The number of licensed African-American architects working in Tennessee – and across the United States for that matter – is a mere pittance compared to the overall percentage of architects working for themselves or for architectural firms.
Count the husband and wife team of Michael and Carolyn Robinson among those who are fortunate to work in a field that may indeed be considered by some as an exclusive membership club. This wasn't a factor for the Robinsons when they launched Robi4 Design and Planning, Inc. in 1999.
Consider the numbers: There were 105,596 registered (licensed) architects in the U.S., according a 2012 survey of U.S. architectural registration boards by the National Council of Architectural Registration Boards (NCARB). Of that number, 1,558 (or 1.5 percent) were African American, according to Dennis Alan Mann's Center for the Study of Practice at the University of Cincinnati.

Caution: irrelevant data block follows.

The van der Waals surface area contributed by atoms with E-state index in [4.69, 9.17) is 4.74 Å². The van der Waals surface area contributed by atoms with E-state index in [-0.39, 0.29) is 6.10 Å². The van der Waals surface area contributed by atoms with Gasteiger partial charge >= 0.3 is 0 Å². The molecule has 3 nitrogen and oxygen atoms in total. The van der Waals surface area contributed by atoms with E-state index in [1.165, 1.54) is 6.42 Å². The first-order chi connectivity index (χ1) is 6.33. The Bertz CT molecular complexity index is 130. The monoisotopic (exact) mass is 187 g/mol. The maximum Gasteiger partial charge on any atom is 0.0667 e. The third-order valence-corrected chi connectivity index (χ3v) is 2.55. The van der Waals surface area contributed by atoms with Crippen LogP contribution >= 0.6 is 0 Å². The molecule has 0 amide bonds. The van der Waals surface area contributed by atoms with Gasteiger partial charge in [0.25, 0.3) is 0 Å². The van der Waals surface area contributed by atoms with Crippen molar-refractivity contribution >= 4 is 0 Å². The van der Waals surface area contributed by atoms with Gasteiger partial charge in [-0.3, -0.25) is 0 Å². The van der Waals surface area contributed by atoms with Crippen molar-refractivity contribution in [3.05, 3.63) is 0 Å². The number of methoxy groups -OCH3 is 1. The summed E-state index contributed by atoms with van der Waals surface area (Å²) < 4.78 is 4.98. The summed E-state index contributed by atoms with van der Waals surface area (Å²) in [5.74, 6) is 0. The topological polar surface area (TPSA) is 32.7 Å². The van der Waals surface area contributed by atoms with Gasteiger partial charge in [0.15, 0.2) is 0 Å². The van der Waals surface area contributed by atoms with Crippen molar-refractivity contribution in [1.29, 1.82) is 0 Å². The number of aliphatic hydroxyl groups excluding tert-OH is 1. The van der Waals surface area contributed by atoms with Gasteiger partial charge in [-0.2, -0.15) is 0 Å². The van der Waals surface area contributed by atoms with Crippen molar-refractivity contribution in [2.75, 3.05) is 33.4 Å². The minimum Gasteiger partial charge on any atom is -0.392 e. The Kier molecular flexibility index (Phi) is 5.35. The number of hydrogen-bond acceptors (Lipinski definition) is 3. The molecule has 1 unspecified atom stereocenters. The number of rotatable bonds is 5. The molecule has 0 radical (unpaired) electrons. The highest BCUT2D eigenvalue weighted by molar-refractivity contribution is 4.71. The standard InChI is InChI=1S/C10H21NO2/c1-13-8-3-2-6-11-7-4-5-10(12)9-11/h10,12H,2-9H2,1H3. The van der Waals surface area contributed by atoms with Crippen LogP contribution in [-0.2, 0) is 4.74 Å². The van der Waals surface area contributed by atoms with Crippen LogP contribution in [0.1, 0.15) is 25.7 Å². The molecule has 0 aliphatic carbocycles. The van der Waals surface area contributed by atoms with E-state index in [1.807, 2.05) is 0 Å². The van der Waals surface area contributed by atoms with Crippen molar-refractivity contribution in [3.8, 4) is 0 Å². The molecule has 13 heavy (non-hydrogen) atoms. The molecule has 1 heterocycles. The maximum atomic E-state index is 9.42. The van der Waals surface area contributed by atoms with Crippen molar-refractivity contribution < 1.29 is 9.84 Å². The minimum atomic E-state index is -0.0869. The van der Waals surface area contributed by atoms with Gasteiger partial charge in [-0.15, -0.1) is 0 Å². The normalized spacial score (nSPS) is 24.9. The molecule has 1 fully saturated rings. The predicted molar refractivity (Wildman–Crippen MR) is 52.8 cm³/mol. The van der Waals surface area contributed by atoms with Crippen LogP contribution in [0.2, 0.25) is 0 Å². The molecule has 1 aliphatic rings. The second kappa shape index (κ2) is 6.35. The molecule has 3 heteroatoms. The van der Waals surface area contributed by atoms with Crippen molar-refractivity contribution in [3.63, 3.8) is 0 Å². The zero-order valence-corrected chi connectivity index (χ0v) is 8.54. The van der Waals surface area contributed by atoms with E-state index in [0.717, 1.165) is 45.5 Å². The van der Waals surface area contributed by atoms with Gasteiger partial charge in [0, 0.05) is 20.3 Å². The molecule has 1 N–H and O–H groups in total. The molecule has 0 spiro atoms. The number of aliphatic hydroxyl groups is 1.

Good news: There are a lot of them. The challenge is figuring out which of the major lone-eagle plans best suits you.
The most common retirement accounts for the self-employed are SEP IRAs, Simple IRAs and individual 401(k)s. These plans have two factors in common: up-front tax breaks and tax-deferred saving, meaning you don't pay taxes until you withdraw the money in retirement.
The Roth version of the individual 401(k) is slightly different: you don't get an up-front tax break, but your money not only grows tax free, withdrawals in retirement are also tax-free.
Many entrepreneurs struggle to make ends meet and make payroll on a regular basis. Others make it so big that they reach billionaire status. That's a level beyond the dreams of most and that is why most will not ever make it.
According to Forbes magazine, it is the thought processes and patterns of billionaires that separate them from other business owners. So let's look closely at a few of the characteristics of those that have achieved the ultimate.
Dream and mindset